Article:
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America's Asia Policy
Keep on Pivoting

The United States is making a renewed push in its much-heralded “pivot to Asia.” Secretary of Defense Ashton Carter reaffirmed that the region is the top strategic priority for the U.S. in a speech at Arizona State University on Monday, Defense News reports:

The Pacific remains “the defining region” for America’s future, despite the ongoing challenges in the Arabian Gulf and European regions, Secretary of Defense Ash Carter said. […]

Carter said it remained his goal to “lift our heads up and think about the places and events” that will change future security, and identified the Pacific as the hub of that future.

The new SecDef says he will be retooling the pivot, and he stressed the importance of new technology and maintaining good relations with the developing nations in the region. Notably, he identified trade relations as equally essential to America’s priorities in the region as military strength, going so far as to say that the TPP is as important as having an extra aircraft carrier in the Pacific.

It’s not just words, either; this week, the Administration is also putting muscle behind its claim of prioritizing Asia.  The U.S. is doubling the size of annual military drills with the Philippines, one of China’s primary territorial counter-claimants. Meanwhile, the U.S. Navy is starting joint training with another of Beijing’s big territorial rivals, Vietnam, for the first time, on the 20th anniversary of the two countries’ establishment of diplomatic relations.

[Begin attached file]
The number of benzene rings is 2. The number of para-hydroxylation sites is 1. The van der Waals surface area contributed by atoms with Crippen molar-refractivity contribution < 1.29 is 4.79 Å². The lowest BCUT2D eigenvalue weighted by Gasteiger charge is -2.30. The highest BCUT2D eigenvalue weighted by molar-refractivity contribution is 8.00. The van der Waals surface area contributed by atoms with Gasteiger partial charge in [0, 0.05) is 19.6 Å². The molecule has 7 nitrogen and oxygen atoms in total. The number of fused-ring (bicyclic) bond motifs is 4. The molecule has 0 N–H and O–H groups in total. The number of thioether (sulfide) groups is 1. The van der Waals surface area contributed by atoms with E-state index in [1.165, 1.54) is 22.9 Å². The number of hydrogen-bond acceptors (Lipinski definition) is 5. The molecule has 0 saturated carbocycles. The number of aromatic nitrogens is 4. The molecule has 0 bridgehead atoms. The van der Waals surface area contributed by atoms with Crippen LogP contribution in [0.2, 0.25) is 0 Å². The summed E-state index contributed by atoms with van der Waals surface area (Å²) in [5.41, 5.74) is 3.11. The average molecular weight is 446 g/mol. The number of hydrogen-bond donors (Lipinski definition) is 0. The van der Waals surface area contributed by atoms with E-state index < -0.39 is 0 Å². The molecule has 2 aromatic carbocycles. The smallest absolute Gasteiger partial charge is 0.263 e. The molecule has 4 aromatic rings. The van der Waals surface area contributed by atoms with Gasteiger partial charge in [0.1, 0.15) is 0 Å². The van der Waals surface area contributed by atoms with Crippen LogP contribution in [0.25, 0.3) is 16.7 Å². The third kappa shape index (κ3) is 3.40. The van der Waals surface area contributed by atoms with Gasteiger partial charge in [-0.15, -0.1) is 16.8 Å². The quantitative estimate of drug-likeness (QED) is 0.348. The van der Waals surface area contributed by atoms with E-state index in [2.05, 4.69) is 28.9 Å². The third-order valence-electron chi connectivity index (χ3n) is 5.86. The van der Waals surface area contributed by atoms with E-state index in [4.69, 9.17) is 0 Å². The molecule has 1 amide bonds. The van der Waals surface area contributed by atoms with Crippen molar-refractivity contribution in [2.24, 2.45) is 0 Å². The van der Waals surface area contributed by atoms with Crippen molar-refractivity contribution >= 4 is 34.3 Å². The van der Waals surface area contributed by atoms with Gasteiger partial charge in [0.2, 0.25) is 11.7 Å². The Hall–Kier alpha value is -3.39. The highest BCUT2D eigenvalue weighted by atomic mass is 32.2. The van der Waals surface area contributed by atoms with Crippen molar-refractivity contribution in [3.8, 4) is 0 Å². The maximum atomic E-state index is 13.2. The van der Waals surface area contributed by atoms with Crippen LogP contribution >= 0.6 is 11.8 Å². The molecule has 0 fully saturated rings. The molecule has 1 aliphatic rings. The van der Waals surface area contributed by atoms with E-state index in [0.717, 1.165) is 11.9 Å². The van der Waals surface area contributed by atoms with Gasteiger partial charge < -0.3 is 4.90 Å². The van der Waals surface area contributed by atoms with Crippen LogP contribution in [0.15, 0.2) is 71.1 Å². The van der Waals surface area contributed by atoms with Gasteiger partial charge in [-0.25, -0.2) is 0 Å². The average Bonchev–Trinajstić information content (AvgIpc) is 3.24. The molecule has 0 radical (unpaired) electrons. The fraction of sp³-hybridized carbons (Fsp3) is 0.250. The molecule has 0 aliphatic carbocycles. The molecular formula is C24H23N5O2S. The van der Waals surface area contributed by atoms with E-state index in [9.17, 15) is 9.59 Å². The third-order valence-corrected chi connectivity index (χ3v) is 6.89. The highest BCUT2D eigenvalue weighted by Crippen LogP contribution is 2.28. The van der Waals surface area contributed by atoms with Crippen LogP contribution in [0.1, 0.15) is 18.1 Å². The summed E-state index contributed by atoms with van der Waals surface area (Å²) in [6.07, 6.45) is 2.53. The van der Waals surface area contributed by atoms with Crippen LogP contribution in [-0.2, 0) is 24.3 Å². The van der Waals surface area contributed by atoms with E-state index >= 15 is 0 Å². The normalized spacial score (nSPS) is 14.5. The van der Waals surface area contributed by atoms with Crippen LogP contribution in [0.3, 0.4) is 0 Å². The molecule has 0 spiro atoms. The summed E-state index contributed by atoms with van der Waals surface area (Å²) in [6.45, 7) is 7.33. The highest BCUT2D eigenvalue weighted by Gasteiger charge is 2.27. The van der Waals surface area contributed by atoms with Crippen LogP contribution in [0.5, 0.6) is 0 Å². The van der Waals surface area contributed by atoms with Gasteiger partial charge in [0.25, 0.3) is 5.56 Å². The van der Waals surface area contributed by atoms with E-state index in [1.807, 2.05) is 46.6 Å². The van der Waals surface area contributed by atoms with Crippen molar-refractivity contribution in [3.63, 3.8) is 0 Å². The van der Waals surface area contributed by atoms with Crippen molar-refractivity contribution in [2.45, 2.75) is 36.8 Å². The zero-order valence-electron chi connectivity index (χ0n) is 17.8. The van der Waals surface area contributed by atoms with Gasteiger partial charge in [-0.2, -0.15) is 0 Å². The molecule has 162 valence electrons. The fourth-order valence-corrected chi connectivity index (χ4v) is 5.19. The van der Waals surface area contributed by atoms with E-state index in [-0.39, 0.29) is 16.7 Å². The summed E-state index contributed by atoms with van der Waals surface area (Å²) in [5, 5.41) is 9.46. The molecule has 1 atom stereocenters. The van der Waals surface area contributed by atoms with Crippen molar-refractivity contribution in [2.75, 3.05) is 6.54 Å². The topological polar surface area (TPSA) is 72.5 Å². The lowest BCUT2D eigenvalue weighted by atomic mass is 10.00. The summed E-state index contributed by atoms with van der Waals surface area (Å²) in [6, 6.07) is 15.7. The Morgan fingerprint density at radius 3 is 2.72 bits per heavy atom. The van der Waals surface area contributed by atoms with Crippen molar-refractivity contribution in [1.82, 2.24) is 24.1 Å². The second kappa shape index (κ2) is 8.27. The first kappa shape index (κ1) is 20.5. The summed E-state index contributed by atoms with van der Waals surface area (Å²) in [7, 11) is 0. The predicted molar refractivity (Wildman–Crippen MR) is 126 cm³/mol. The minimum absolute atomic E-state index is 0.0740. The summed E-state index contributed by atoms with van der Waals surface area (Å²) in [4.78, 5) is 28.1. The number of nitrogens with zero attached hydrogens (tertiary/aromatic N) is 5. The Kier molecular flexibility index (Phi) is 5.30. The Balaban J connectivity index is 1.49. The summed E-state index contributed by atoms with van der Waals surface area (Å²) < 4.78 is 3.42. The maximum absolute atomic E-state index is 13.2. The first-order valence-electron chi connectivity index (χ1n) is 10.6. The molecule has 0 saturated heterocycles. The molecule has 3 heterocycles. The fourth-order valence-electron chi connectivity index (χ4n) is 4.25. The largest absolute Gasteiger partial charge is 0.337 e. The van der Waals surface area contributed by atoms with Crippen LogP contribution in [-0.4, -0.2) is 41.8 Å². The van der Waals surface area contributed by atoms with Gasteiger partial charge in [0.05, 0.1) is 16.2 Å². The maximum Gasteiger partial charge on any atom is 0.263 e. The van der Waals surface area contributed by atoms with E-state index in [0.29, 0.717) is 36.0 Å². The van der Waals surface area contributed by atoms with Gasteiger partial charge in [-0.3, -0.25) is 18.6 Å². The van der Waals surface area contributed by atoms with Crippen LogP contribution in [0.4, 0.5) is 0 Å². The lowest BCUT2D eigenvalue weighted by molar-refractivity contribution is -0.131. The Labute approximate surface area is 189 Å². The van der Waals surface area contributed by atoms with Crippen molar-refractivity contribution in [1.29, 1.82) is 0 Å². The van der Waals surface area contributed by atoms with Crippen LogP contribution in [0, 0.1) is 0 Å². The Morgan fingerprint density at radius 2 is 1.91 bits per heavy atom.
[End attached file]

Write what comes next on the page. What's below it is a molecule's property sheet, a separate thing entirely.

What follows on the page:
The biggest news, however, comes from Carter’s meeting with his Japanese counterpart, Gen. Nagataki. Though the details haven’t been made clear, the U.S. will be deepening its defense ties with Japan, which is rapidly re-militarizing under PM Shinzo Abe after a long period of strict, official pacifism following World War II. Expect to hear a lot more about close U.S.-Japan ties when Honest Abe comes to Washington later this month.

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  • Anthony

    “…Any perception or public relations stumble that suggest Abe is moving to quickly, or altering Japan’s stance against offensive warfare, may immediately extinguish any possibility at reform…On the surface, the Prime Minister asserts a fresh vision that is easily digestible for his constituents and allies overseas.” An addendum to the biggest news perhaps: thediplomat.com/2015/04/japan-seeking-renewal-in-the-face-of-decline/

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